The Mayor of London, Sadiq Khan, has announced that LSE Cities Director Ricky Burdett is one of the members of the Cultural Leadership Board being launched today. The new body includes experts from across culture and the creative industries: design, gaming, events, cultural tourism, urban development, planning, film, theatre and heritage. They will advise the Mayor on issues facing the creative industries and culture including leadership, talent development, inclusion, innovation and infrastructure.
LSE Cities Research Fellow Nuno Ferreira da Cruz yesterday discussed the future of cities on the Portuguese television program Fronteiras XXI. The purpose of the program was to debate the “big themes” that challenge Portugal and the world. Along with Augusto Mateus (ex-minister, ministry of economics), Álvaro Domingues (geographer, University of Porto), and Ana Paula Rafael (CEO of Dielmar), Nuno examined the future of cities at the global scale with a particular emphasis on the case of Portugal.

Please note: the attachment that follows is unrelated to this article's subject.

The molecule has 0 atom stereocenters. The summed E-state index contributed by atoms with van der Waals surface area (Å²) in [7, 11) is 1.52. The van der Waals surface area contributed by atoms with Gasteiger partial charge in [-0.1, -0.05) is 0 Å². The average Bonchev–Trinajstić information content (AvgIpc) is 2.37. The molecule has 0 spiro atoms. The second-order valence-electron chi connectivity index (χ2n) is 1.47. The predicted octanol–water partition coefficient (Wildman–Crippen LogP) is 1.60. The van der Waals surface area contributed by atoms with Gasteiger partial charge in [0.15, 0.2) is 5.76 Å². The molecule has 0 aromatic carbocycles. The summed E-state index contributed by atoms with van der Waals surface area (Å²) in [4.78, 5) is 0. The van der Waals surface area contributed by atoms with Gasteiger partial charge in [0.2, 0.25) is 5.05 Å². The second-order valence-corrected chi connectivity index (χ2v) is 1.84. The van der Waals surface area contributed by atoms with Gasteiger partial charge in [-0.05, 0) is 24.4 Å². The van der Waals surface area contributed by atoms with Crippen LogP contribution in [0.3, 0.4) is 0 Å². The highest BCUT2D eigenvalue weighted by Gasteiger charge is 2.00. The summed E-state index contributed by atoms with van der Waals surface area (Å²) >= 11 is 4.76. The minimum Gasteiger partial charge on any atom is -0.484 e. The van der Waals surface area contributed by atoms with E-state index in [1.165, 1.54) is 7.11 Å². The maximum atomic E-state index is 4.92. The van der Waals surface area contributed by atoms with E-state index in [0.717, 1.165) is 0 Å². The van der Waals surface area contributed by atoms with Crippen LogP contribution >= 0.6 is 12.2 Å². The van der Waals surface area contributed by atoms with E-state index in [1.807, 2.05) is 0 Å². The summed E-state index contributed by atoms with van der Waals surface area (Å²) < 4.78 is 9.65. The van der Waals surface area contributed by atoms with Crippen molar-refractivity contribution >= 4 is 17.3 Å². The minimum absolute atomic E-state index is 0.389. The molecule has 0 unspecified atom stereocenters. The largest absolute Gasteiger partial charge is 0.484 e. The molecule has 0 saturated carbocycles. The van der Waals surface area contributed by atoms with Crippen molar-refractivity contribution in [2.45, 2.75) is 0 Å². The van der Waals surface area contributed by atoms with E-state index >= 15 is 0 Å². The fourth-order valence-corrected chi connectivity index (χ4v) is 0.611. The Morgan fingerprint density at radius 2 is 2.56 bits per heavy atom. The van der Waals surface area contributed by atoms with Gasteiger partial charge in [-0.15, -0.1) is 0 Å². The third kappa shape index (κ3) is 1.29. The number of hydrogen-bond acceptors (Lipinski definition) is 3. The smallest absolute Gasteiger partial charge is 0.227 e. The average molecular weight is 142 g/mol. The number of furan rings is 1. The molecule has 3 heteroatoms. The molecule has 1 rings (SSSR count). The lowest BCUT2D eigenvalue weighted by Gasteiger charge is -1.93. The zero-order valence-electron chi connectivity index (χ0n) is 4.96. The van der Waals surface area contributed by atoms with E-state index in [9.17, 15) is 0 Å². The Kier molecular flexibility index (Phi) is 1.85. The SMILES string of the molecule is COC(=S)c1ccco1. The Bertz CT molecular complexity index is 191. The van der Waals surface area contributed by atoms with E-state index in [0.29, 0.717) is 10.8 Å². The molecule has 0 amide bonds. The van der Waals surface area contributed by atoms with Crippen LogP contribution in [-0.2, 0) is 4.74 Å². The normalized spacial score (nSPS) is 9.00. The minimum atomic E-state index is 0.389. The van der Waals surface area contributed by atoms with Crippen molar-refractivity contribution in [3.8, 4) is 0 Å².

Suzanne Hall, Director of the Cities Programme at LSE Cities, has published a new article in the journal Ethnic and Racial Studies titled “Mooring “super-diversity” to a brutal migration milieu.” The article relates processes of diversity-making to the punitive effects of the European border complex, while reflecting on the contradictory position of the migrant in the Western economic and social imagination.